Whenever I install a new app on my iPhone, the first thing I invariably do is deny it permission to send me notifications. It is a bit odd, therefore, to find myself writing about Hooks, an iOS app that has the sole purpose of sending you notifications triggered by things that are important to you.
But therein lies the difference: In theory, at least, Hooks is designed to send you notifications that serve you, not merely the ‘engagement’ agenda of the app’s maker.
“People need to install many apps to stay tuned on what matters to them. Also, for many things, notifications are the easiest way to be well informed,” co-founder Oleg Kozynenko tells me, when asked to explain the problem Hooks has set out to solve.
Negating the need to install “many apps” to receive things like news alerts, the latest sports score, or something more niche, such as the current Bitcoin exchange rate, Hooks provides a directory of 100 ‘channels’, consisting of 1 million-plus user created alerts. The startup even claims that it will create a new notification ‘recipe’ for you if you can’t already find one that meets your needs.
Many of the existing predefined notifications are configurable so you can drill down further. For example, you can tell the app to alert you whenever new content appears on TechCrunch, but specifically within our Europe news category if European tech news is your bag.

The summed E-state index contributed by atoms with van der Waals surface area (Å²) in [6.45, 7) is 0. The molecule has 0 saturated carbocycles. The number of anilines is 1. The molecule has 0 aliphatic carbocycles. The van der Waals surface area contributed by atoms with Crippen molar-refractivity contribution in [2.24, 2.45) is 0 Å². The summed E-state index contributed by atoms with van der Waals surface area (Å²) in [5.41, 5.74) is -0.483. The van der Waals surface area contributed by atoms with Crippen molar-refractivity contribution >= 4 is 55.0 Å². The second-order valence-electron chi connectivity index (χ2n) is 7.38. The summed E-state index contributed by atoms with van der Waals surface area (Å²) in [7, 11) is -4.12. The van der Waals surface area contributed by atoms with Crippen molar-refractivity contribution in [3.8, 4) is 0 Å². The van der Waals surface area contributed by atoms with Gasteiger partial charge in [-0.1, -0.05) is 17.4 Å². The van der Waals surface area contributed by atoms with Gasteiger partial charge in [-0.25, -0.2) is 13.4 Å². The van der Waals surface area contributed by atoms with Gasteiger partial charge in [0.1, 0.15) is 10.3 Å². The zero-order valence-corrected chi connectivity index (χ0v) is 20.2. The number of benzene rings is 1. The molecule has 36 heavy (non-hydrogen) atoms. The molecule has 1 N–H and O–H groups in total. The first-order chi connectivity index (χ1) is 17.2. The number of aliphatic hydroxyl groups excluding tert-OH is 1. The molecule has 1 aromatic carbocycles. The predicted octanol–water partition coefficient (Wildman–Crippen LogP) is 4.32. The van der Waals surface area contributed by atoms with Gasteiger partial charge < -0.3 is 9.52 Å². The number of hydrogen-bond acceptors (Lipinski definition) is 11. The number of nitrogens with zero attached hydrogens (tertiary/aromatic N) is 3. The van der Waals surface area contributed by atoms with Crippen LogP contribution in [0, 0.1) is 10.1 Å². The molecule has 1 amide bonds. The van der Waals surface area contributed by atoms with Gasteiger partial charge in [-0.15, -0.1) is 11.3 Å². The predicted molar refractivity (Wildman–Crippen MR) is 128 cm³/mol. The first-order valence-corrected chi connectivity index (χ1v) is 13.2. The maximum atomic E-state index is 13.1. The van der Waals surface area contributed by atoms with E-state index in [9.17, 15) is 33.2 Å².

Further examples include being notified when your “personal brand” is mentioned (similar to a Google Alert but for social media), changes in a website’s ranking or if a specific domain is unreachable, the latest stock market prices, weather conditions, and so on. Remember, Hooks provides over 1 million of these things.
“We think that notifications will become a major way you get most of your information,” adds Kozynenko. “This is happening already as ‘wearable technology’ like the Apple Watch has been introduced. In this new environment, people are going to need killer apps to help them.”
The iOS app is currently free, but Kozynenko says future revenue could come in the form of charging for having more than a set number of configured alerts, charging for certain “business” alerts, like stocks, or connecting to enterprise platforms.